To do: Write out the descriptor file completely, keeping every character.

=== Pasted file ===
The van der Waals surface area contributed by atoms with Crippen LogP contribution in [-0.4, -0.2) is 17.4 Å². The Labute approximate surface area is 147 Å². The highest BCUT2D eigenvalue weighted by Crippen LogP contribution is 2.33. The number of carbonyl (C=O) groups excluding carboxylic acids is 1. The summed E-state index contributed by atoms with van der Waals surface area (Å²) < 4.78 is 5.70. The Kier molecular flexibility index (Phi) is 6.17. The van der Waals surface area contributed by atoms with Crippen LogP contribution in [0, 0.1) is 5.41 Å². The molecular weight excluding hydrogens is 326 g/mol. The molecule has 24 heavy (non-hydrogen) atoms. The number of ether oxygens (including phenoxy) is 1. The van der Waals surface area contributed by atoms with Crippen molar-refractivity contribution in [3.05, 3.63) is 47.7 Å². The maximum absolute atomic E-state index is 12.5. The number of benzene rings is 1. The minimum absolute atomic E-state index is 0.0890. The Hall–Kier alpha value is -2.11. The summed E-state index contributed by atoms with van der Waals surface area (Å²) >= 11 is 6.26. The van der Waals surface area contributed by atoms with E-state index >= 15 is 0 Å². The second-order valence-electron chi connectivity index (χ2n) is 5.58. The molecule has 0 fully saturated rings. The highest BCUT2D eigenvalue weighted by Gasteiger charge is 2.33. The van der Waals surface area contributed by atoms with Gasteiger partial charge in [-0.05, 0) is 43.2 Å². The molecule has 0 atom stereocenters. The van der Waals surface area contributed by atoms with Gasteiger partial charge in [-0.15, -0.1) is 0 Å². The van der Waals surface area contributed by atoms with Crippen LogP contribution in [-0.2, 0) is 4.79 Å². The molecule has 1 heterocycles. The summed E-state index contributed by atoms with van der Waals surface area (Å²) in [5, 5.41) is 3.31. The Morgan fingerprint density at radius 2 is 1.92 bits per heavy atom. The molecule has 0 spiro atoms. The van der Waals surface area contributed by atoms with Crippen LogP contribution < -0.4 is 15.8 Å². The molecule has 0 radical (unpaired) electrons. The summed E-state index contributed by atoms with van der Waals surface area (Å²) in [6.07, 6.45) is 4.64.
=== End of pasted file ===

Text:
The van der Waals surface area contributed by atoms with Crippen LogP contribution in [-0.4, -0.2) is 17.4 Å². The Labute approximate surface area is 147 Å². The highest BCUT2D eigenvalue weighted by Crippen LogP contribution is 2.33. The number of carbonyl (C=O) groups excluding carboxylic acids is 1. The summed E-state index contributed by atoms with van der Waals surface area (Å²) < 4.78 is 5.70. The Kier molecular flexibility index (Phi) is 6.17. The van der Waals surface area contributed by atoms with Crippen LogP contribution in [0, 0.1) is 5.41 Å². The molecular weight excluding hydrogens is 326 g/mol. The molecule has 24 heavy (non-hydrogen) atoms. The number of ether oxygens (including phenoxy) is 1. The van der Waals surface area contributed by atoms with Crippen molar-refractivity contribution in [3.05, 3.63) is 47.7 Å². The maximum absolute atomic E-state index is 12.5. The number of benzene rings is 1. The minimum absolute atomic E-state index is 0.0890. The Hall–Kier alpha value is -2.11. The summed E-state index contributed by atoms with van der Waals surface area (Å²) >= 11 is 6.26. The van der Waals surface area contributed by atoms with E-state index >= 15 is 0 Å². The second-order valence-electron chi connectivity index (χ2n) is 5.58. The molecule has 0 fully saturated rings. The highest BCUT2D eigenvalue weighted by Gasteiger charge is 2.33. The van der Waals surface area contributed by atoms with Gasteiger partial charge in [-0.05, 0) is 43.2 Å². The molecule has 0 atom stereocenters. The van der Waals surface area contributed by atoms with Gasteiger partial charge in [-0.15, -0.1) is 0 Å². The van der Waals surface area contributed by atoms with Crippen LogP contribution in [-0.2, 0) is 4.79 Å². The molecule has 1 heterocycles. The summed E-state index contributed by atoms with van der Waals surface area (Å²) in [5, 5.41) is 3.31. The Morgan fingerprint density at radius 2 is 1.92 bits per heavy atom. The molecule has 0 spiro atoms. The van der Waals surface area contributed by atoms with Crippen LogP contribution < -0.4 is 15.8 Å². The molecule has 0 radical (unpaired) electrons. The summed E-state index contributed by atoms with van der Waals surface area (Å²) in [6.07, 6.45) is 4.64.